In this section, I will be discussing the Harlem Renaissance and the post-depression of the 1930’s.
In working with students, I’ve come to realize that students especially black students, have little to no knowledge about the Renaissance and how this period has anything to do with their Cultural background.
I will in some detail, cite events that have occurred in History.
The word Renaissance means rebirth and resurgence of art, music, and culture.
There was a charge that occurred between artist and intellectuals. There was a demand for equality. This was the beginning of the Renaissance.
The Harlem Renaissance began around 1918 and lasted until about 1933. Although it was short lived, it changed the face of black America forever. During this time, it features some of the biggest names in writing, literature, as well as other related fields.
During the Harlem Renaissance, for the first time black writers suddenly began to appear and assert the values of the black culture.
There was a group of black writers who formed a group in Harlem, so they could meet and share their problems and they analyzed their works together.
For the first time, blacks had attained freedom to be themselves. They had the freedom to write.
By the 1900’s many blacks became professionals. There were scientist, poets, artist, and musicians. There was a desire to promote and defend the talents of blacks.
Afro-Americans did flourish in their writings. The following individuals were among the poets of that period who were considered skillful in competition with other writers.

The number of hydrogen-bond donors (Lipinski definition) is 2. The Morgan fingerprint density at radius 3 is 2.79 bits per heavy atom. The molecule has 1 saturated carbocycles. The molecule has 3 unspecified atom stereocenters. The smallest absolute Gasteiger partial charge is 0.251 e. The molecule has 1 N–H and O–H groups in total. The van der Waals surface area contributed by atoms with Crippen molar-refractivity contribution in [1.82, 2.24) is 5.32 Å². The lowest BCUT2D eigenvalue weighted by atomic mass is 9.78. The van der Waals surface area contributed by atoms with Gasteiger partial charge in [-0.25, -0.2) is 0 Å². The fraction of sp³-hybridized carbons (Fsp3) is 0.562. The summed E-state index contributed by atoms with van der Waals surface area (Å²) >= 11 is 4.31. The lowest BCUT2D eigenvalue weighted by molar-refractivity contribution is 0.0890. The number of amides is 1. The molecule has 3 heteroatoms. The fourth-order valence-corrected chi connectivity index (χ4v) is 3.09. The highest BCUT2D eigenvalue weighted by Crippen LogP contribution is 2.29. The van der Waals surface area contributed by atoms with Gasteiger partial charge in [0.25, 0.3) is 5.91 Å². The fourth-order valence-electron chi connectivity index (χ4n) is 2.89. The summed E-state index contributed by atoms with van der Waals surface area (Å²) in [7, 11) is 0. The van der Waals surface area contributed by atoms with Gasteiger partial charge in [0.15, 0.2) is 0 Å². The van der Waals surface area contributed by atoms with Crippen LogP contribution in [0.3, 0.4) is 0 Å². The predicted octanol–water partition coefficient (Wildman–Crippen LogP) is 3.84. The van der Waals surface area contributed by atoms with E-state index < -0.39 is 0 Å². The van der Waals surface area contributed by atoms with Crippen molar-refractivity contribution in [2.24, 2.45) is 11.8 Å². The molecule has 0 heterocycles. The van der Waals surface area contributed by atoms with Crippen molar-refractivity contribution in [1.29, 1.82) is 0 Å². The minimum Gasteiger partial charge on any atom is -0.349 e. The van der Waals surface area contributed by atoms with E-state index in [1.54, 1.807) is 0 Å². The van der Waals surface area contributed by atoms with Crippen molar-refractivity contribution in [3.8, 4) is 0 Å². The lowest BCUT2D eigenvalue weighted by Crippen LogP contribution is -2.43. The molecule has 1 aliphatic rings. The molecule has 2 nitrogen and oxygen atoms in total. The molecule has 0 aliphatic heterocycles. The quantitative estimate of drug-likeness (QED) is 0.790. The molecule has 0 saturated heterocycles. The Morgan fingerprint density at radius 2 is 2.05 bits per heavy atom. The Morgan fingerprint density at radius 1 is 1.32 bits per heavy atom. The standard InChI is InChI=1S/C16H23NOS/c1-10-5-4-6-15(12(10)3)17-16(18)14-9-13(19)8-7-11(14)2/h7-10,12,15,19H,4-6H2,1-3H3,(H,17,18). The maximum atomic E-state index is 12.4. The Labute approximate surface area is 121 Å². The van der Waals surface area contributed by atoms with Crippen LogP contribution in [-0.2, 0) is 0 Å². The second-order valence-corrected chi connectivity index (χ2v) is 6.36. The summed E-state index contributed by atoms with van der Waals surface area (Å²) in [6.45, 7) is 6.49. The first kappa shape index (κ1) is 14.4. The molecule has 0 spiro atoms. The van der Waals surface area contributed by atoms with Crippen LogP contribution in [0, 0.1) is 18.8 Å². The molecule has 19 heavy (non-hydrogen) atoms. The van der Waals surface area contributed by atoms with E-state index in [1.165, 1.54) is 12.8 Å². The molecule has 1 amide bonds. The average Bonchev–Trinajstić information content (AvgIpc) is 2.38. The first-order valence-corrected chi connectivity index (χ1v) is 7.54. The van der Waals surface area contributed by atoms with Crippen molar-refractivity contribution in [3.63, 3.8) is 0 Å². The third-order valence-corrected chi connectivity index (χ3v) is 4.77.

Writers such as Claude McKay, Countee Cullen, Arna Bontemps and Langston Hughes established themselves as exceptional writers of this period.
In the Post-Depression of the 30’s, the economic problems hit blacks the hardest. During this time, writers became concerned about the survival rather than expression. These writers found themselves getting their subject matter from the South and throughout the United States. Their subject matter was about suffering, frustration suffered by poor blacks, and humiliation of extreme poverty.
Gwendolyn Brooks was among the poets during this time.
The following terminology will be presented to students in this unit. The strategy for presenting this section to students will have continuity and structure. Before students begin studying actual poem selections, they will be introduced to these terms listed below:
1. MOOD—the state of feeling created by a poem, story, or play, such as sentimental or a bitter mood. Students will be given examples of each.
2. LYRIC—a poem that has the form and musical quality of a song in which the poet expresses an intense personal feeling.
3. METAPHOR—a figure of speech in which two things are identified with each other.
4. IMAGE—any word, or group of words, that appeals to the senses creates pictures in the mind.
5. ALLITERATION—the repetition of a consonant sound at the beginning of two or more words in a line of verse.
6. THEME—the central thought or idea in a poem.
7. TONE—the feeling conveyed by a writer’s attitude toward his subject and reveal through his style and choice of words.
8. REFRAIN—a line or stanza repeated at intervals in a poem.
After having been introduced to the above terminology, students will be asked to give examples of each term. Students will be provided with cite examples to help with the distinction of each term.
It is my wish that the authors and their works I have chosen, will help students to understand the world better by sharpening their senses and by making them more sensitive to life around them.
The following information will be presented to students in more detail.
Students will be presented with a biographical sketch of each poet, and events which took place during their lives.